This dramatic shift in oversight is a worrying development as far as CBDCs are concerned. CBDCs are digital versions of existing fiat currencies that are being discussed by governments and central banks across the world as a potential long term replacement for cash. While some countries, such as the US and the UK, are only in the early stages of CBDC research, others such as China are already undergoing public, real world trials.
Just like regular currencies, CBDCs will be issued by the central bank of each country, who will have the ability to give money out directly to individuals into their personal wallets, which will of course be tied to an individual’s identity and citizenship in that country. This is, in essence, what the EU parliament is trying to do with its rule change on private wallets - to make sure that every wallet on the blockchain is tied to the identity of a real person. This means, too, that the governments overseeing those central banks will be able to keep a much closer eye on the actions of CBDC holders.
Taking this theory forward, it is not hard to imagine a world where physical cash is entirely replaced by CBDCs, and why governments would cheer it - there could be no financial foul play, because every penny in the world would be accounted for and linked to a real person at all times.
This is the reason China is so in love with the idea of a CBDC, and indeed the reason why the country began its initial research into one in 2016. Replacing cash with a digital yuan affords the ruling powers the chance to observe at even the minutest level the spending of each citizen in the country. If the government takes a dislike to a certain type of good or service, as it has done with cryptocurrencies, it can ban shops, chains, or even entire sectors of commerce from being able to interact with users on the digital yuan blockchain.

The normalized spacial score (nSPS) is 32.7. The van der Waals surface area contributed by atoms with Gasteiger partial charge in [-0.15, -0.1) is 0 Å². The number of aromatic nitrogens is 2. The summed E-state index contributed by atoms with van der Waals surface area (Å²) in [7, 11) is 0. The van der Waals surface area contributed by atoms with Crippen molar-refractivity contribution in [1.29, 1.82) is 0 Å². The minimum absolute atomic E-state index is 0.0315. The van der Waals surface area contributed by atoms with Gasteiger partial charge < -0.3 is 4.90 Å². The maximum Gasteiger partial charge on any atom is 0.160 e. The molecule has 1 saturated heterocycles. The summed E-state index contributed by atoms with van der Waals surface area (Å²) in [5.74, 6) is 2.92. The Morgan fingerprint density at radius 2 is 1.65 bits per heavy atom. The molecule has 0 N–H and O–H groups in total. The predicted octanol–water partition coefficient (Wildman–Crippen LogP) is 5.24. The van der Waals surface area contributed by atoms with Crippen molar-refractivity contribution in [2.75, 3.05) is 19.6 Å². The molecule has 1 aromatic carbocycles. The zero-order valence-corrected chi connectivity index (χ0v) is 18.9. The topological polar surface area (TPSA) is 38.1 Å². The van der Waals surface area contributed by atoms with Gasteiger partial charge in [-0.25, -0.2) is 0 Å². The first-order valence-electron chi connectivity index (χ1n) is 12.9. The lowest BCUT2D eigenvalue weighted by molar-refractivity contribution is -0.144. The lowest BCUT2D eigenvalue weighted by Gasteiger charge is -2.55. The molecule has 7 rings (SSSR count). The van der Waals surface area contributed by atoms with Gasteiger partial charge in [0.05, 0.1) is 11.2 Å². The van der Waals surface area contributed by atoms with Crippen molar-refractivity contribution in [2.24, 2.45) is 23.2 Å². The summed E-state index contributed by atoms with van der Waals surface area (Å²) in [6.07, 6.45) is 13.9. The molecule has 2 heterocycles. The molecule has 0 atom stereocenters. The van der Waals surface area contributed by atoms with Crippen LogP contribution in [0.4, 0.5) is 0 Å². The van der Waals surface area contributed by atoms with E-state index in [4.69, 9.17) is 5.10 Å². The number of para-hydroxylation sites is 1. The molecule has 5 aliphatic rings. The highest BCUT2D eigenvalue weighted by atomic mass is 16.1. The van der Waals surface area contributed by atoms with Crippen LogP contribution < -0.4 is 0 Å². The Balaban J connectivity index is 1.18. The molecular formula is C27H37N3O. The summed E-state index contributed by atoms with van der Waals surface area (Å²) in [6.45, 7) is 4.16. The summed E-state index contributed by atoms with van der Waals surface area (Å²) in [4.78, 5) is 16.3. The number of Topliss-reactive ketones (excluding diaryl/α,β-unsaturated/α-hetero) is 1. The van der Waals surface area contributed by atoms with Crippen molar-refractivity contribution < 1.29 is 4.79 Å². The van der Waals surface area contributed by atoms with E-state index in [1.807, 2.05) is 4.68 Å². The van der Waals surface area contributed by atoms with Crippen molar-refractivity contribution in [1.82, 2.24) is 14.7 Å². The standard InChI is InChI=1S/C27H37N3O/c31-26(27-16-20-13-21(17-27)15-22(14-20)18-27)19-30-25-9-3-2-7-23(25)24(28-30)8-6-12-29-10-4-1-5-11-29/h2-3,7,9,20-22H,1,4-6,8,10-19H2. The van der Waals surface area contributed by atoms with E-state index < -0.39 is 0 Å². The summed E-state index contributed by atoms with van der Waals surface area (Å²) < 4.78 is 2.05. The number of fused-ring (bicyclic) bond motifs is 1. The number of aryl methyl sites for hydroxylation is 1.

This level of control will not be matched across the world of course, but there is no doubt that certain governments are pushing ahead with the implementation of such systems for the express purpose of ensuring that its citizens are not doing things with their money that the state doesn’t approve of. And don’t forget, if the state is giving you your money, it can take it away from you just as easily if it suspects you of wrongdoing.
Bitcoin = Freedom
All of which brings to Bitcoin. The beauty of Bitcoin is that, as long as it is stored in a private, non-custodial wallet, it cannot be easily taken from you - even by the EU. No one can prevent you from spending your bitcoin on whatever you like, so long as it is legal. Bitcoin is infinitely better for the privacy of the individual than even the most loosely regulated CBDC, and indeed shares more of a resemblance to a genuine digital cash than the actual digital cash systems that central banks will eventually impose to replace physical pounds, dollars, and euros.
Anyone who wants the cryptocurrency sector to reach the lofty heights of adoption that its supporters believe it can, knows in their heart that regulation is vital. With only 5% of the world understanding and using cryptocurrency its potential is capped, and the other 95% won’t be convinced until it is safe to set foot in the world of digital assets, and for this we need regulation.
However, there is the very real danger, as we are seeing in countries like China, that regulation can morph into authoritarianism. The risks associated with the new EU regulations on anonymous transfers are not on the same scale as this, but there is a danger that the attempt to make physical cash more convenient will end with a system that provides its users with less privacy as a result.